Autumn is deer season – take care on the roads

Autumn is deer season-take care on the roads

Many of us cite Autumn as our favourite season thanks to the fun events, colourful scenes and epic sunsets it offers, but it’s vital that we take extra care on the roads as the year starts to come to an end. One of the reasons that the roads are so dangerous at this time of year is that drivers are met with extra glare, which can be particularly hazardous. Add to this the wet conditions, the leaves that cover the roads and the fact that it is also mating season for deer, it’s clear to see why we need to pay so much attention whilst driving in the autumn.

Many people are involved in accidents involving deer during the autumn. One of the most effective ways to avoid colliding with deer whilst driving is to turn off your full beams if you spot one. Deer often freeze when they are met with bright light. You can also protect the well-being of deer by reducing your speed, but you will need to avoid swerving as you could collide with another vehicle or object such as a tree. Stay as calm and vigilant as you can if you do notice deer whilst out on the road and avoid making sudden moves that may confuse, shock or startle them.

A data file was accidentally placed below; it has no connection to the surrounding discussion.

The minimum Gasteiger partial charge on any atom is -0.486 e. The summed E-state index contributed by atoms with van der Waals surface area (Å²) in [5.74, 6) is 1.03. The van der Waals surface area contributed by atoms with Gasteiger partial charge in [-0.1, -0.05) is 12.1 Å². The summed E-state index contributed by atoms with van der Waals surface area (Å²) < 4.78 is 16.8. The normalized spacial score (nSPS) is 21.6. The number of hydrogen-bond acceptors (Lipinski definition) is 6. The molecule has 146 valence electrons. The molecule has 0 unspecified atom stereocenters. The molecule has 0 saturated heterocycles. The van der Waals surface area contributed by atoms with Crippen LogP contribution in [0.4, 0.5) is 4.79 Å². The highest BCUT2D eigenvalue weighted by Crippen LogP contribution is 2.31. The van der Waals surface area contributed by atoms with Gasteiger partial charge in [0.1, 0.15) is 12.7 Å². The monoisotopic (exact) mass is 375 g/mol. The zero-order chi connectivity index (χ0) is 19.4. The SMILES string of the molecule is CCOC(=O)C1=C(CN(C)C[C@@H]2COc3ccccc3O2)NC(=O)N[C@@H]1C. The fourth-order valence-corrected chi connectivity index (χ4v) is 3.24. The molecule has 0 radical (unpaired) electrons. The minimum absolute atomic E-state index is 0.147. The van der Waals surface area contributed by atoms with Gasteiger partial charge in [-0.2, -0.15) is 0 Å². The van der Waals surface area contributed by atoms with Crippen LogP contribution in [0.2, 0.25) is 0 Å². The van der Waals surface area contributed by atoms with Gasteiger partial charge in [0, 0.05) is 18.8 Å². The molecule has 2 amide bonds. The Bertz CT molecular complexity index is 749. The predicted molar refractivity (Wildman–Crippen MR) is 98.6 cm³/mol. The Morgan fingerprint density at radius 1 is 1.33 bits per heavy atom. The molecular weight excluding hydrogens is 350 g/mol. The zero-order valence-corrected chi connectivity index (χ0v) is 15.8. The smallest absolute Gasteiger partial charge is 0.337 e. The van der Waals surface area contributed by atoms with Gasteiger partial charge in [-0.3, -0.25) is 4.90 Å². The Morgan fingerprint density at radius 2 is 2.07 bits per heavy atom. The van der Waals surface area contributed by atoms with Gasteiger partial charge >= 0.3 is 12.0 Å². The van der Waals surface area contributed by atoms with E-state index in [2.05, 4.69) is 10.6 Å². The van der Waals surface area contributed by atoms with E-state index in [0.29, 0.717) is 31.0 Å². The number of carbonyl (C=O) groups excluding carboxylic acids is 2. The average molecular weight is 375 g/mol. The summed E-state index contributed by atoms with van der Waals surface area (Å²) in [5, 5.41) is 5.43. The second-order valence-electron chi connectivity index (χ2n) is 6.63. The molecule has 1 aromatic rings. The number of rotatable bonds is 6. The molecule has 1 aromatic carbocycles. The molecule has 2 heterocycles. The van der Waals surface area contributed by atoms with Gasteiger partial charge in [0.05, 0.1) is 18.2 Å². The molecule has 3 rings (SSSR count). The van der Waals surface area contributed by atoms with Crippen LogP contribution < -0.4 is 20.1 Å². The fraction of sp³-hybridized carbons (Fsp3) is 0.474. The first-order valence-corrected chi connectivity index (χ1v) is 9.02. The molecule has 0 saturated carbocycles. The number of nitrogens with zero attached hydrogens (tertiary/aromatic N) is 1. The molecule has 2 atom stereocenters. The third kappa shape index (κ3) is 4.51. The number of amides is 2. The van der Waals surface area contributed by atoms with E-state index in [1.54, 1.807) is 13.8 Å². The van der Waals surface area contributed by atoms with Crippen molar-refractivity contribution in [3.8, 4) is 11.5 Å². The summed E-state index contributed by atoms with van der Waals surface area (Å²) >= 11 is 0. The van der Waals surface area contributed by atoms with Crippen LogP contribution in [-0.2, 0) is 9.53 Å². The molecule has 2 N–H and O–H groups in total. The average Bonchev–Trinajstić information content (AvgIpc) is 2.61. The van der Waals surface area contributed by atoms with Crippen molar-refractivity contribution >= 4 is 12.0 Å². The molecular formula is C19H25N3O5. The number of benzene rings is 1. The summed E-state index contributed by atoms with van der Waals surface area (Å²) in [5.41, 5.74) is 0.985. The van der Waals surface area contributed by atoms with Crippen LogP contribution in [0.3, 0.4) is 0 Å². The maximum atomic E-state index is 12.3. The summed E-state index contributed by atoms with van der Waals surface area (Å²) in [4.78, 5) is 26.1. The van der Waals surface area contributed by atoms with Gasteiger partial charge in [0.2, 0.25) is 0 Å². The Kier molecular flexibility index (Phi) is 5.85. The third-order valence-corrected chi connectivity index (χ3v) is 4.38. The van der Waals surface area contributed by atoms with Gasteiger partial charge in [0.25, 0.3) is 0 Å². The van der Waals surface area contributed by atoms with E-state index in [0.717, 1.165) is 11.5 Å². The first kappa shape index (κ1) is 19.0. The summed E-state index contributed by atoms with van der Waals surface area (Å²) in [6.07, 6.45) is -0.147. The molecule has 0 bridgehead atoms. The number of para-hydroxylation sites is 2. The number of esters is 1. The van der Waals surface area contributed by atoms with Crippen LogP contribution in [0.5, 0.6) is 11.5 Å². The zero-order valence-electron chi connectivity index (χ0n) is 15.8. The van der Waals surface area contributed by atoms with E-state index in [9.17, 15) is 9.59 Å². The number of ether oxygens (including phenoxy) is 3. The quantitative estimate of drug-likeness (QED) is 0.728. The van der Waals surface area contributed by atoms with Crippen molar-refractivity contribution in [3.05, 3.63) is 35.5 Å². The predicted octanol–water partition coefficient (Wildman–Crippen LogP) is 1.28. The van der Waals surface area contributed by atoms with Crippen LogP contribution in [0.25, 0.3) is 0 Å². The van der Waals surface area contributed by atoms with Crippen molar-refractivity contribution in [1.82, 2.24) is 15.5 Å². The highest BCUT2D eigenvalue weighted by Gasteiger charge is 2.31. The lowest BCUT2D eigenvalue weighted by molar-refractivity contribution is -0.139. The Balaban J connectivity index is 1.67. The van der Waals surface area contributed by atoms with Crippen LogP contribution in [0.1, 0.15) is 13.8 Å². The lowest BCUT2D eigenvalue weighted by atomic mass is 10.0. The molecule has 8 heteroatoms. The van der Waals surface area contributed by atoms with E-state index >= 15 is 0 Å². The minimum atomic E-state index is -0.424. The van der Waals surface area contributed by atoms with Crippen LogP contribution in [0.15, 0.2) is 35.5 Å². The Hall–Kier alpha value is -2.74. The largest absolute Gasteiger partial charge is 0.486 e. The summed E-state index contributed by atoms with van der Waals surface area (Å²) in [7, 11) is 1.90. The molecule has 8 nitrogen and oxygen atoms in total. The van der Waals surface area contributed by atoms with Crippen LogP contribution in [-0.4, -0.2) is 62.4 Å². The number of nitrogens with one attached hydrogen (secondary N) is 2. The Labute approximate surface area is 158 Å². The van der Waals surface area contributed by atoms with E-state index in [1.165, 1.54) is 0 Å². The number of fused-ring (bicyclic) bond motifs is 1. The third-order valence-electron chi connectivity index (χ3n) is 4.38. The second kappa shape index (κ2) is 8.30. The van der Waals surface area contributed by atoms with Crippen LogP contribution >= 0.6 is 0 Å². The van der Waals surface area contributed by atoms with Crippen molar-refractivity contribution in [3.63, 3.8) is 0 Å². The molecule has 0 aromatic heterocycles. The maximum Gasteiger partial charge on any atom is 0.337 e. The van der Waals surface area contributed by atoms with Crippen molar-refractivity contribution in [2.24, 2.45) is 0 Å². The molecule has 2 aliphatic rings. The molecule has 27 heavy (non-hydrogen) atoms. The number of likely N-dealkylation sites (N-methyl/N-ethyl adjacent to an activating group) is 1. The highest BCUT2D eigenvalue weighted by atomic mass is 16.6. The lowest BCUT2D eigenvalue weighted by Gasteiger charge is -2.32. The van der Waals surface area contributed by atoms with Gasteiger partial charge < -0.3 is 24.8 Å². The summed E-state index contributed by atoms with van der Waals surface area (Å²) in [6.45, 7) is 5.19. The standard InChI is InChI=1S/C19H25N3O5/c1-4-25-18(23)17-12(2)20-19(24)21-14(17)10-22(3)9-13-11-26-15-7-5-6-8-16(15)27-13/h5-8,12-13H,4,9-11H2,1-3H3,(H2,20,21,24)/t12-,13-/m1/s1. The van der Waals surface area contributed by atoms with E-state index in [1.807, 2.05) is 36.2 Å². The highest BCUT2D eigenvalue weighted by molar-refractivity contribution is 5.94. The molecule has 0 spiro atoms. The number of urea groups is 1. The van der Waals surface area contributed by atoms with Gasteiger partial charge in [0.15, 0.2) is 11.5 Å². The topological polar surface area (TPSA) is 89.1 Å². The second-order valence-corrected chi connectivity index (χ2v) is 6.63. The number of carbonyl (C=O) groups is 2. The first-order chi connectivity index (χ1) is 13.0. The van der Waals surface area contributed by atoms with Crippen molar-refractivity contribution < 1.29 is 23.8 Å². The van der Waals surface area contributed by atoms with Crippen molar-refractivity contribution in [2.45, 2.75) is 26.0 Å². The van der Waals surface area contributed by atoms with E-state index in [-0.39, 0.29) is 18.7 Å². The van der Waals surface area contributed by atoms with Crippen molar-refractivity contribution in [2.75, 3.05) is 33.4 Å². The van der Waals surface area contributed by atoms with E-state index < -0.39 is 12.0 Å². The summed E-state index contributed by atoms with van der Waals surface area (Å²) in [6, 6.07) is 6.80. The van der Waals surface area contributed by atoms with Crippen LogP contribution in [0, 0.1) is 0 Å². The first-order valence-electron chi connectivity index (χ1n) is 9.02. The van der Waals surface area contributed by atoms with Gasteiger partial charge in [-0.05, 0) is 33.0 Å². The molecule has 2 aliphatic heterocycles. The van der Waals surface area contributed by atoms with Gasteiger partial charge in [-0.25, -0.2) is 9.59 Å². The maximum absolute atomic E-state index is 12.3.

The Deer Initiative
This year, Highways England and The Deer Initiative are again working together to raise awareness of deer on the roads, helping prevent accidents and protect the lives of deer. It has been estimated that 74,000 deer-related road accidents may occur this year, and that 20 deaths could occur. These estimates also suggest that there could be up to 700 human injuries. The autumn mating season for deer takes place between October and December, which means there is a bigger chance of deer wandering across the roads of Britain during this period. Road accidents involving deer are most likely to occur between sunset and midnight, and around sunrise. It’s particularly important to look out for deer when driving on rural roads, where deer are most likely to be spotted.

There are 2 million deer living wild across the country. If you do spot one deer whilst out on the road, remain vigilant as chances are more will be in the area. It’s always best to stop rather than swerve to avoid hitting a deer, but make sure you use your hazard warning lights if you do have to pause your journey. If a collision does occur, inform the police. You can also find out more information about avoiding harming deer whilst driving on the Deer Aware website.

How we can help
At OneCall Accident Management, we specialise in helping people after road accidents. We can be your one-stop shop for advice and assistance following a road traffic accident and are here to remove as much confusion and inconvenience as we can. To reach us today and speak to a trained adviser, call us on 0800 999 4042, send an e-mail to or use the contact form on our site.